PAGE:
Heckler & Koch pistols Part 1

Heckler & Koch pistols Part 1 Part 2

Revisiting two often overlooked CO2 pistols

By Dennis Adler

The Umarex Heckler & Koch USP (left) and P30 are based on the 9mm, .40 S&W and .45 ACP models equipped with the DAO trigger system (although the CO2 model of the P30 can be manually cocked). The lower-priced, entry-level .177 caliber USP model is a non-blowback action design that provides just enough working features to make it an ideal training gun. The same applies to the higher-priced HK P30 which is designed to fire 4.5mm pellets with 8-shot rotary magazines or BBs from the self-contained CO2 BB magazine.

There are many long established armsmakers that have licensed their name to manufacturers of CO2 pistols, and nearly all of the famous German brands have signed on with Umarex. Makes sense, Umarex is a German manufacturer and they own the greatest name in German firearms, Walther. But I would wager that Heckler & Koch, established in 1949, has become almost as famous the world over in just 69 years (Walther built its first handguns more than a century ago and thus has quite a head start on Heckler & Koch).

The Umarex HK licensed CO2 models accurately duplicate the design of the USP and P30. For an entry-level priced air pistol, the USP has several excellent features including white dot sights.

H&K published a book on its history in 1999 which notes that the company did not begin manufacturing firearms until the early 1950s when it received a government contract to design a standard weapon for the post WWII Federal German Army. The HK G3 selective-fire rifle was adopted by the German military in 1959. Heckler & Koch, however, did not build its first semiautomatic pistol, the HK4, until 1964. Since then, Heckler & Koch has continued to develop new rifles and pistols at an impressive pace, many of which, like the HK MP5, have become global benchmarks for military and law enforcement. In the early 1980s when the U.S. military began looking for a replacement for the Colt Model 1911, among the European manufacturers submitting guns for trial was Heckler & Koch with the VP70 and P9 S. Of course, Beretta eventually got the contract in 1985 with the 92F, but Heckler & Koch had firmly established a foothold in the U.S.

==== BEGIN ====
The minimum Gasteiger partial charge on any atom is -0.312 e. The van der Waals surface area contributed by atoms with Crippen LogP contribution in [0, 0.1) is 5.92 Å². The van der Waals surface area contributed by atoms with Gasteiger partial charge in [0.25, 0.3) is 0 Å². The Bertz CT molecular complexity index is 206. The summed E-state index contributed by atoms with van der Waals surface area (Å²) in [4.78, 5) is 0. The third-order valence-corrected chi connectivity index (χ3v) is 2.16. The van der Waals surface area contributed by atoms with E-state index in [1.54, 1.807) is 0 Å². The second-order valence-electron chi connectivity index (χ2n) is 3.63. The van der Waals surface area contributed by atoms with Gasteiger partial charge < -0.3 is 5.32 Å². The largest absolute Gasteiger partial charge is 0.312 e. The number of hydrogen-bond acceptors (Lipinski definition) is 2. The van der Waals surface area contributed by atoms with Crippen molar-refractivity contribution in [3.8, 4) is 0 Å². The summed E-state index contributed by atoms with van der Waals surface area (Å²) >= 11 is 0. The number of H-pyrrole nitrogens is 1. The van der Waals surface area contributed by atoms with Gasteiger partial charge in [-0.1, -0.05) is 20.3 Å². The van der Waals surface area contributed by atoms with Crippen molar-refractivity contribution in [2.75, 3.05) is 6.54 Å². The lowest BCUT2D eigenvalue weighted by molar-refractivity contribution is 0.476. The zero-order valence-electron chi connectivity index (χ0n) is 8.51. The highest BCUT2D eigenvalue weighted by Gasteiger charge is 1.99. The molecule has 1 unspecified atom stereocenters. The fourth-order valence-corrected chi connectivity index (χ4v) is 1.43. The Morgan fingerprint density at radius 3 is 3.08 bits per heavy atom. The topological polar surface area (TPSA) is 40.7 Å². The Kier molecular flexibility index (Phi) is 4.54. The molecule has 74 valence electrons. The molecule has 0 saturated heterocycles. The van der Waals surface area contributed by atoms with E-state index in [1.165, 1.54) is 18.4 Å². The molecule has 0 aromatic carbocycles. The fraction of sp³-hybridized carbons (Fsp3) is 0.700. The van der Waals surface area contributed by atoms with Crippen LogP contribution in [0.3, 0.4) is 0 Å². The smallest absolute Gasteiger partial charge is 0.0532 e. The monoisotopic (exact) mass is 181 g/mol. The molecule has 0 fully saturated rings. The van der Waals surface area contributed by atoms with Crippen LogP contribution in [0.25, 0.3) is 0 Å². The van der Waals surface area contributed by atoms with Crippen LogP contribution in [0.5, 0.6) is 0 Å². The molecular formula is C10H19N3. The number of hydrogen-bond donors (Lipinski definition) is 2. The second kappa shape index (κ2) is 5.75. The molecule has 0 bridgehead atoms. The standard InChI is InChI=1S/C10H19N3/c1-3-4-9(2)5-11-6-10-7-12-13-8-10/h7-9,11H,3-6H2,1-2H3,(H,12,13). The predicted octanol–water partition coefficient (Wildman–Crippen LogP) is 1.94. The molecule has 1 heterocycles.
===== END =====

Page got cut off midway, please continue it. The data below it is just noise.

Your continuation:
A near inch by inch duplicate, the Umarex CO2 model (top) looks and feels like the actual centerfire 9mm model (bottom). With its drop-free CO2 BB magazine it is also suitable for entry level training.

On a global level, H&K had a strong market with the military and law enforcement, as well as the civilian market in the United States with models like the P7. It was the USP 9, introduced in 1993, however, that really broke ground for H&K in the U.S. market with models is three calibers, 9x19mm (9mm) .40 S&W and .45 ACP. The USP is one of two H&K pistol designs licensed to Umarex as CO2 models.

The USP on CO2

Umarex offers air pistols in multiple price ranges from as low as under $50 to over $300, the Heckler & Koch licensed Umarex HK USP falls into the low end of the scale (with an MSRP of $60) while still retaining key features valuable for learning the USP’s handling and basic operation.

The USP CO2 model has a DAO trigger design, functioning ambidextrous magazine releases (right behind the triggerguard) and an operating manual thumb safety.

While the centerfire, polymer-framed USP models have ambidextrous slide releases and thumb safeties, making the guns fully ambidextrous, the air pistol sacrifices blowback action to keep the price down. As such, it does not need functioning slide releases and there is only one on this pistol molded into the left side of the frame. It looks like it works, but it doesn’t. What does work is the wide ambidextrous magazine release at the back of the HK’s oversized triggerguard (good news for left-handed shooters). Another surprise is that the expected stick magazine you find with lower-priced models isn’t there.

Though the 9mm and other USP models are ambidextrous, the airgun only has a left side functioning manual safety, but it is 100 percent accurate to the cartridge model’s safety in size, feel and operation.

The airgun copies the USP triggerguard design which has a raised forward rest for the trigger finger. This was first seen on the Walther P99 and the CO2 powered CP99 versions. It came to be known as the “ski jump” and was eliminated on later versions of the P99. Also note the totally accurate ambidextrous magazine release at the rear of the triggerguard, another early Walther P99 trait. H&K still seems to find it quite suitable for the USP design. Last, as visually realistic as the slide release appears to be, it is actually molded-in and non-functional since the USP airgun is a not a blowback action pistol.